My guest today is Val Stasik, author of the romantic suspense, Incidental Daughter. In this interview, the author tells us about her inspiration for her latest novel, what it’s like being published for the first time and what kind of projects she has in the works, among other things. Enjoy the interview!

Thanks for being my guest on Blogger News today, Val!  Can we start off by having you tell us a little about yourself?

I lived in Pittsburgh until I was twenty and have lived in Maryland; Harpers Ferry; Harrisburg, PA; and Virginia. I’ve been an editorial assistant, a commercial lines insurance underwriter, a racetrack groom and mutuels clerk, and a teacher. I’ve also dabbled in theater. I took early retirement from teaching a few years ago and moved from Virginia to Santa Fe, New Mexico. I’ve never looked back. In addition to Incidental Daughter, I’ve written a couple of film scripts and award-winning play scripts during this time. However, I’ve been writing since I was in the seventh grade.

Can you tell us about your new book, Incidental Daughter, and how you came up with the idea to write it?

Incidental Daughter is the story of publisher Liz Michaels, born Liz Migielski, who, through a series of incidents surrounding her ex-husband’s death, comes to terms with a past filled with abandonment. In doing so, she finds the family and the love of an honorable man that has eluded her for so long.

How did I come up with the idea? Growing up, I learned there were a few of us who might be termed WWII collateral damage—the offspring of women and innocent young men who went off to war. None of these women expected to become mothers; the stresses and uncertainties of war spurred them to compassion for the men who feared they would not return. Some men did not return, but others did. A few mothers, because of a feeling of betrayal or for whatever reason, chose to turn their backs on the men who in one night had drastically changed their lives.

Some of the children of these single mothers grew up to live normal lives while others faced challenges that either crippled them or honed them into very successful people. The years following WWII harbored secrecy; many of these children were told their fathers died in the war. When they grew old enough to see through the lie, they could still elicit very little information about their fathers. Such were the times.

In Incidental Daughter, I chose to tell the story of one child, Liz Michaels, who overcame her trials with the help of compassionate friends. I decided to explore what might happen if at the peak of her career, she loses a child and her marriage fails. Then I decided to throw in a few curves from the past that could ironically lead to the love and family that has always been out of reach. I’ve been asked if this story is autobiographical. No, it’s pure fiction, but many born into the same circumstances as Liz will see themselves in it and, perhaps, be inspired.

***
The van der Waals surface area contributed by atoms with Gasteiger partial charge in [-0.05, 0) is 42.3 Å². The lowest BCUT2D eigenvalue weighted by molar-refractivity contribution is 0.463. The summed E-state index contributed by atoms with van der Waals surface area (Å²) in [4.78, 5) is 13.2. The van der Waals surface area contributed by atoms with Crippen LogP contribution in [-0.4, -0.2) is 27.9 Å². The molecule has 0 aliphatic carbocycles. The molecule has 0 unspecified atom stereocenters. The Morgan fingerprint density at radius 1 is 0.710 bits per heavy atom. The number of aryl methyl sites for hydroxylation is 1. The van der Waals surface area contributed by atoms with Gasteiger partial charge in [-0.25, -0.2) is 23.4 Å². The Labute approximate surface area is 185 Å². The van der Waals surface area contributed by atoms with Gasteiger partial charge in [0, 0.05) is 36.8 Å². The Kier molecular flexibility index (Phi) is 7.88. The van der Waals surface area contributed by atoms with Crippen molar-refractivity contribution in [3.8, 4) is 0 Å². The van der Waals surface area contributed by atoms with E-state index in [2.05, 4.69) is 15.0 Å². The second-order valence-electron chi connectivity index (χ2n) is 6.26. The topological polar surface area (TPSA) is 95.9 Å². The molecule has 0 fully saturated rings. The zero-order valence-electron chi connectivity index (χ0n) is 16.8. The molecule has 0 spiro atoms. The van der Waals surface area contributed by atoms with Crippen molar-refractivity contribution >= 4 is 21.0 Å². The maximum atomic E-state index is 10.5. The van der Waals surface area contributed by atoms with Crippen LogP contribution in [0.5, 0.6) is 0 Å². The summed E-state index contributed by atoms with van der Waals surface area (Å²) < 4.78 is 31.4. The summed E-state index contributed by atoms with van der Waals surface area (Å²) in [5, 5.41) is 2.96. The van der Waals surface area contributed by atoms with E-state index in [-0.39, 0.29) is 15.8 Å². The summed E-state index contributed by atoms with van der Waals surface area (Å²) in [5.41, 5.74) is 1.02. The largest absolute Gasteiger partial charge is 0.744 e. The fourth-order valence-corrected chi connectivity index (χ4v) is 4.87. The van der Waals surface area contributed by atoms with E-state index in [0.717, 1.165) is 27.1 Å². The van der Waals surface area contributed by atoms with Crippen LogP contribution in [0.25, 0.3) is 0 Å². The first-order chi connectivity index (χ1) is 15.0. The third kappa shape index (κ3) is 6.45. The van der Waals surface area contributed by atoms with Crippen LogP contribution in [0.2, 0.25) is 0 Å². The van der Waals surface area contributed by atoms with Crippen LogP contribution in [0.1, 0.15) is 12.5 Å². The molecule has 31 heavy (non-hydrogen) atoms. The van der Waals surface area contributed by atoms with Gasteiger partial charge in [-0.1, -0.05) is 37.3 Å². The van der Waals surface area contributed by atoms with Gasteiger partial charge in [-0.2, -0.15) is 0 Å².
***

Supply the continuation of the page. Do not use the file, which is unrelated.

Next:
Did you come up with the title and then write the book or did you write the book, then came up with the title?

I wrote the book using the working title, The Boating Party, because of Liz’s interest in Mary Cassatt’s work, especially the painting of the same title. It represented family and security to her. After I wrote the book, my critique group thought it needed a better title. We brainstormed several titles, and I ran a contest to see which title was favored. Incidental Daughter received the greatest number of votes. Liz’s existence seemed to be incidental to so many people in her past.

Can you tell us a little about the characters in your book?

The protagonist, Liz Michaels, born Liz Migielski, is a successful editor and publisher in the company she owns with the Kernans in Pittsburgh. She’s in her mid-thirties, slender, blond, has arresting blue eyes, and has a space between her front teeth that figures in hinting at her relationship with the Arnessons. Her mother committed suicide when Liz was nineteen, changing her life drastically (see the book cover). Liz encounters her biological father and again experiences abandonment. The Kernans mentor her, opening doors of opportunity for her and providing the emotional anchor she needed. Her blue-blood ex-husband, Addison Tiffin Payne, is another disappointment added to the loss of her baby. Liz moves on, accepting the past and the loss of the love and family she has always desired. She is strong and talented, which qualities garnered her part ownership of the publishing company.

Addison Tiffin Payne (Addy) is a narcissistic, upper-class descendent of the first governor of Ohio. He is blond and well dressed, but his once-athletic build has become bloated. He has been a very successful ad executive who blew it all with his descent into alcoholism and is now unemployed. He hides his reduced circumstances from his mother, telling her that he’s working hard because Liz took so much in the divorce; she took nothing except her clothes and a friend’s painting. Addy pesters Liz for loans, the last plea for money so that he can open his own ad agency. He is a first-class manipulator whose snobbery escapes his mask.